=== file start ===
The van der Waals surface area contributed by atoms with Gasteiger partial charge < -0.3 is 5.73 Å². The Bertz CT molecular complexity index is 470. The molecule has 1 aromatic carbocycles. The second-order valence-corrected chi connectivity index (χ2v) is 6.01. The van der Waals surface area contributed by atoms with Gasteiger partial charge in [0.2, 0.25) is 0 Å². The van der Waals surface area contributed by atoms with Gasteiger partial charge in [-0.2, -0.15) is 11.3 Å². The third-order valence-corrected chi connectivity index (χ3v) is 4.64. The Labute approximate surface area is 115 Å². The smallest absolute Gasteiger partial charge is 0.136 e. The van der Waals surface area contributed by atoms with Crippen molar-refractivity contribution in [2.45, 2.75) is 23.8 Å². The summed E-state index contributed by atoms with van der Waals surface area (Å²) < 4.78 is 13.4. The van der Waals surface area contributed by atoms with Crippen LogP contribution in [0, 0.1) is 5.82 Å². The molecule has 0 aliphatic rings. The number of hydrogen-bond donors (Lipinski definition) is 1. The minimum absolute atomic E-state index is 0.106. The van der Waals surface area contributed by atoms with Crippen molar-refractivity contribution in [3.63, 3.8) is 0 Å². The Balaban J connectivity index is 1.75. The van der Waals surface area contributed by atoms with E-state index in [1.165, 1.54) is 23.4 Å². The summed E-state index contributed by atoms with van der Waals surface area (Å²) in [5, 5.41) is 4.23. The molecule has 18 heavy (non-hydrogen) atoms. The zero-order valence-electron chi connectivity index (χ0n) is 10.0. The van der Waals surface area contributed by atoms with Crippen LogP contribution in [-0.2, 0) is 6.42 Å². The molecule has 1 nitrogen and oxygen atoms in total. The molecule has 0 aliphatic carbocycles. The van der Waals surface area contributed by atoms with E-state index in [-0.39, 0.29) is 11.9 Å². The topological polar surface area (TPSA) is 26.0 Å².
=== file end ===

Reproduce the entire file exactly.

The van der Waals surface area contributed by atoms with Gasteiger partial charge < -0.3 is 5.73 Å². The Bertz CT molecular complexity index is 470. The molecule has 1 aromatic carbocycles. The second-order valence-corrected chi connectivity index (χ2v) is 6.01. The van der Waals surface area contributed by atoms with Gasteiger partial charge in [0.2, 0.25) is 0 Å². The van der Waals surface area contributed by atoms with Gasteiger partial charge in [-0.2, -0.15) is 11.3 Å². The third-order valence-corrected chi connectivity index (χ3v) is 4.64. The Labute approximate surface area is 115 Å². The smallest absolute Gasteiger partial charge is 0.136 e. The van der Waals surface area contributed by atoms with Crippen molar-refractivity contribution in [2.45, 2.75) is 23.8 Å². The summed E-state index contributed by atoms with van der Waals surface area (Å²) < 4.78 is 13.4. The van der Waals surface area contributed by atoms with Crippen LogP contribution in [0, 0.1) is 5.82 Å². The molecule has 0 aliphatic rings. The number of hydrogen-bond donors (Lipinski definition) is 1. The minimum absolute atomic E-state index is 0.106. The van der Waals surface area contributed by atoms with Crippen molar-refractivity contribution in [3.63, 3.8) is 0 Å². The Balaban J connectivity index is 1.75. The van der Waals surface area contributed by atoms with E-state index in [1.165, 1.54) is 23.4 Å². The summed E-state index contributed by atoms with van der Waals surface area (Å²) in [5, 5.41) is 4.23. The molecule has 18 heavy (non-hydrogen) atoms. The zero-order valence-electron chi connectivity index (χ0n) is 10.0. The van der Waals surface area contributed by atoms with Crippen LogP contribution in [-0.2, 0) is 6.42 Å². The molecule has 1 nitrogen and oxygen atoms in total. The molecule has 0 aliphatic carbocycles. The van der Waals surface area contributed by atoms with E-state index in [-0.39, 0.29) is 11.9 Å². The topological polar surface area (TPSA) is 26.0 Å².